Any team considering Jimmer Fredette should realize that they will receive an instant bonus the moment his name is read from the podium at the 2011 NBA Draft. After all, the star quality and high profile of the former BYU point guard and college basketball’s greatest scorer last season is sky high. Thus, the instant buzz, spotlight and ticket sales should reap benefits. But what about the long-term gains? Will the team that chooses Jimmer only enjoy an immediate bounty? Or will his game translate well enough to the pro level.
One thing is clear is that Fredette’s stock keeps rising. He’s reportedly nailing his interviews and impressing in workouts. Yet the nagging question that comes up time and time again is the defensive issue. Chad Ford has described him as an “indifferent defender” and questions his lateral quickness. Those qualities together equal a major question mark or even obstacle toward any real opportunity to make an impact at the NBA level.
Draft Express discusses this in detail when they discuss the major clouds over Fredette’s draft stock:
Fredette’s average, at best, athletic ability really hurts him on this end as his poor lateral quickness allows him to get beat by quicker ball handlers. Despite not having the tools to play tough defense, the most worrying thing might be his mindset on the defensive end. Fredette almost seems disinterested defensively, and this leads to poor help and poor positioning off of the basketball. Even worse, when he does get beaten by his man with the ball, he tends to give up instead of trying to recover, hoping that his help can get the job done.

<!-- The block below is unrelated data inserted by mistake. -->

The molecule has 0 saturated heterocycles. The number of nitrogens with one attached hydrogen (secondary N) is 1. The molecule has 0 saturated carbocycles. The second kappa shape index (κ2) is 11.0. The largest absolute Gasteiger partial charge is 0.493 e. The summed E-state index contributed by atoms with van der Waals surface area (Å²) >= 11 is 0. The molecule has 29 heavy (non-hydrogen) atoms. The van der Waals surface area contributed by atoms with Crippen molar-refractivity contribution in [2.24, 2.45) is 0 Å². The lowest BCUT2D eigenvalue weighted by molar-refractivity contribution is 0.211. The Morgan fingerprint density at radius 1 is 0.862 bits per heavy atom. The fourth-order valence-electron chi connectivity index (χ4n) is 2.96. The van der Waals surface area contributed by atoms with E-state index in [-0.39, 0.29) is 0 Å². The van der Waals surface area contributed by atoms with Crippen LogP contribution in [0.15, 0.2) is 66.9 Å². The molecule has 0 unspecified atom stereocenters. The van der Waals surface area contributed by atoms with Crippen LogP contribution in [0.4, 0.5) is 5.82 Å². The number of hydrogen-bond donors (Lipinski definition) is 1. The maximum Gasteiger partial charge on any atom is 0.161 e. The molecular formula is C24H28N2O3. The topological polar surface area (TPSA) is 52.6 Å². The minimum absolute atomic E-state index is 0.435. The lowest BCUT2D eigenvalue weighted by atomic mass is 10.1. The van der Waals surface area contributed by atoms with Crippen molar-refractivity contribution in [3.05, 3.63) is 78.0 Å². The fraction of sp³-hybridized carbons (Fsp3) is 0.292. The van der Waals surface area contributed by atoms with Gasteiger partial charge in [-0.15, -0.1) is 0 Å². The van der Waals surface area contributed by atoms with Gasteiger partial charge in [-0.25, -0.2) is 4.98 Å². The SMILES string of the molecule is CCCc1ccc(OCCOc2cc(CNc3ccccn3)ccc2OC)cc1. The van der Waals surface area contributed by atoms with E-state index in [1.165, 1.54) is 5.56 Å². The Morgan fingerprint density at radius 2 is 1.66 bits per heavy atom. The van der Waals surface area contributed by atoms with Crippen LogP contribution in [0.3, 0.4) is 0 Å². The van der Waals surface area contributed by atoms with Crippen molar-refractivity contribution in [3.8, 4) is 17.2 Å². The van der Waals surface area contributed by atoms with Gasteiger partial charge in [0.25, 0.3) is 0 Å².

Clark Kellogg, college basketball analyst for CBS, likes Fredette’s offensive prowess, but questions his tenacity for the next level. He says, “He’s got shooting range and he’s clever with the ball. I think he’s going to have a challenge trying to defend. He just hasn’t shown that pit bull quality that you would like to see at his size defensively. I think that’s going to be an issue.”
Yet the realization that it’s not as much about a lack of physical ability as it is a question of passion or initiative makes it obvious that Fredette clearly can make the impact at the next level if he wanted to. Some might question the quickness, but the tenacity is something that teams can feel better about in interviews. After all, what player didn’t have to grow up once he left the college ranks to become a professional? Perhaps it’s just about having a challenge that requires such a mindset that Kellogg is describing.
One rumor has the Sacramento Kings possibly taking Fredette if both Kemba Walker and Brandon Knight are taken. For Fredette to go that high, he’s going to have to get over any mental inconsistencies in his game fairly quickly to justify the choice. Otherwise, the Kings will have placed too much value on a solid bench scorer.